By Rick Sample
On March 15, 2019, coordinated mass shootings were perpetrated at two mosques in Christchurch, New Zealand, shocking that peaceful nation and once again adding a new layer of grief in the wake of global terrorism.
New Zealand, a country with virtually non-existent gun murders, was suddenly faced with dozens of gunshot victims. New Zealand, a country that has welcomed Muslim refugees fleeing from war zones such as Afghanistan found itself thrust into a war zone in a city with such a religiously sounding name as Christchurch. At the center of this evil act was a hatred of Islam and by extension a hatred of the Muslims of the world. That these murders took place in houses of worship while peaceful New Zealander Muslims were carrying out their Friday prayers is especially appalling, and is reminiscent of mass shootings at Baptist churches, at Jewish synagogues and Sikh gurdwaras.
I am part of an inter-faith dialogue that meets monthly at a Turkish mosque where I speak on behalf of Christianity, and right after the New Zealand shooting they held an inter-faith prayer service. I went expecting to sit quietly and respectfully during their program. Toward the end of the service, the facilitator asked if there were any leaders from other faith communities that would like to speak. I was not prepared to say anything but realized this was a wonderful opportunity to say something compassionate as a representative of Cooperative Baptists and as an instrument of Christ’s peace.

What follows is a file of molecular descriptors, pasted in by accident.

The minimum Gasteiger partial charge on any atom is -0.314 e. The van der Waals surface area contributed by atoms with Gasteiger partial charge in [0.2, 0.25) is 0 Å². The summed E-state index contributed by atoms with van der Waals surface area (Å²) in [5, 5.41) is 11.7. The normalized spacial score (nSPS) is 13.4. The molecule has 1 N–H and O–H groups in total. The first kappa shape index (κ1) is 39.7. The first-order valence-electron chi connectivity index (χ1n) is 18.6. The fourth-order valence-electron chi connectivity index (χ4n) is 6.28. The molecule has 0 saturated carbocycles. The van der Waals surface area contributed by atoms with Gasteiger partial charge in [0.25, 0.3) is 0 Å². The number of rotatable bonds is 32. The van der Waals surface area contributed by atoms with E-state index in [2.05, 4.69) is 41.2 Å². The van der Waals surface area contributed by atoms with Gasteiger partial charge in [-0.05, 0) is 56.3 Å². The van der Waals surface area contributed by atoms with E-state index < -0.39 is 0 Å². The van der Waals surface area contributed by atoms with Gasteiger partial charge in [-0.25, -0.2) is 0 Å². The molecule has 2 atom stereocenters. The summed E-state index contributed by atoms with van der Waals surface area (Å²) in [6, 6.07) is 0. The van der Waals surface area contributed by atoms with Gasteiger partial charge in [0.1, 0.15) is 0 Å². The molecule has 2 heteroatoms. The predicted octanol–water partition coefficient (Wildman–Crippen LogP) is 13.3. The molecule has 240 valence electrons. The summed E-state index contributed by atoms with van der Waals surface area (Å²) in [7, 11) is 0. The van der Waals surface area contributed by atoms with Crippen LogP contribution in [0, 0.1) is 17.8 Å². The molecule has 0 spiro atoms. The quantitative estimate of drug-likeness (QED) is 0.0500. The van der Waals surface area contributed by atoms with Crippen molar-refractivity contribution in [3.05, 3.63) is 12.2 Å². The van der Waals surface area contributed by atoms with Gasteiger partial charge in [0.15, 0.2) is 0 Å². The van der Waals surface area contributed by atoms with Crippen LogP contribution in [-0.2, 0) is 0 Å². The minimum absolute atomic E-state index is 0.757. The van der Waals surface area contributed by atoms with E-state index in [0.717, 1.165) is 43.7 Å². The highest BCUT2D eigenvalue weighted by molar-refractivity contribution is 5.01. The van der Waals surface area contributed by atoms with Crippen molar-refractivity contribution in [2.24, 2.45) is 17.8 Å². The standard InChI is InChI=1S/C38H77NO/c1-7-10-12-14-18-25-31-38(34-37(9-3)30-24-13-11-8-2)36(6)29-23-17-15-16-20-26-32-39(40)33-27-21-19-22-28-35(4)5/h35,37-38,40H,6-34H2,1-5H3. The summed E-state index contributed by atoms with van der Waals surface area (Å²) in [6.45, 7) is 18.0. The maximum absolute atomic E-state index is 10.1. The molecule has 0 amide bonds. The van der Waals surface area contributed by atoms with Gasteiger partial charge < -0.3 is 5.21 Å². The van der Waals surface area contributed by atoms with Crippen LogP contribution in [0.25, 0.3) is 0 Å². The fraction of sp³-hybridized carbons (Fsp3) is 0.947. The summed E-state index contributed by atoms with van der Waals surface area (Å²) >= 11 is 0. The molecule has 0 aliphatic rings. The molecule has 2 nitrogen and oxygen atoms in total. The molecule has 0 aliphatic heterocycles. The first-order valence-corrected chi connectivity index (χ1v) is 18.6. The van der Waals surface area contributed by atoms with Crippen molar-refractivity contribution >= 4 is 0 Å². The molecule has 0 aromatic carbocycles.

I started walking up to the front from where I was sitting on the back row and as I approached the microphone, Romans 12:15 popped into my mind.
I introduced myself as “Pastor Rick” from the Cooperative Baptist Fellowship. I went on to say that the Bible teaches us that we, as Christians, are to rejoice with those who rejoice and weep with those who weep. I said that American Christians were grieving with them today. I said that even though the killings occurred in New Zealand and we were in California, I knew that they felt the attacks were against all Muslims. I said that we were all God’s children on this earth, and that today we Christians shared in their grief. Remembering that all my life in church I had heard that we as Christians were supposed to love everybody in the world and to show God’s love to everybody in the world, I concluded by saying that American Christians love Muslims.
I spoke for only about 45 seconds but I could sense that my words had a comforting effect on this mostly Muslim audience as they were nodding their heads and wiping away tears. Afterward I had at least fifteen people come up to me to thank me for what I had said. People really appreciated my words of comfort and my heart of compassion.
One Turkish woman who was wearing a head scarf told me that she had lived in the United States for many years and had met a lot of Christians. She said that Christians were usually nice to her and welcoming to her, but then she told me that never in her life had she ever heard anyone say that Christians love Muslims. She had never heard those words. In fact, she had the impression that Christians didn’t love Muslims. She told me that it meant a lot to her for me to say that in my speech.
Why did it feel so radical to say the Christians love Muslims? We know the Bible teaches us to love the people of the world and that God loves the people of the world. Have we forgotten to tell them?
Rick Sample and his wife, Lita, are Cooperative Baptist Fellowship field personnel serving in the San Francisco Bay Area of California through welcoming refugees and internationals, outreach programs, church planting and more. Learn more about and support their work at www.cbf.net/sample.
The Samples’ long-term presence in California is made possible by the CBF Offering for Global Missions. Join God’s mission in the world. Give to the Offering for Global Missions. 100 percent of your church’s gifts will be used to send CBF field personnel to share the Good News of Jesus Christ around the world. Go to www.cbf.net/transform and order your free OGM resources today.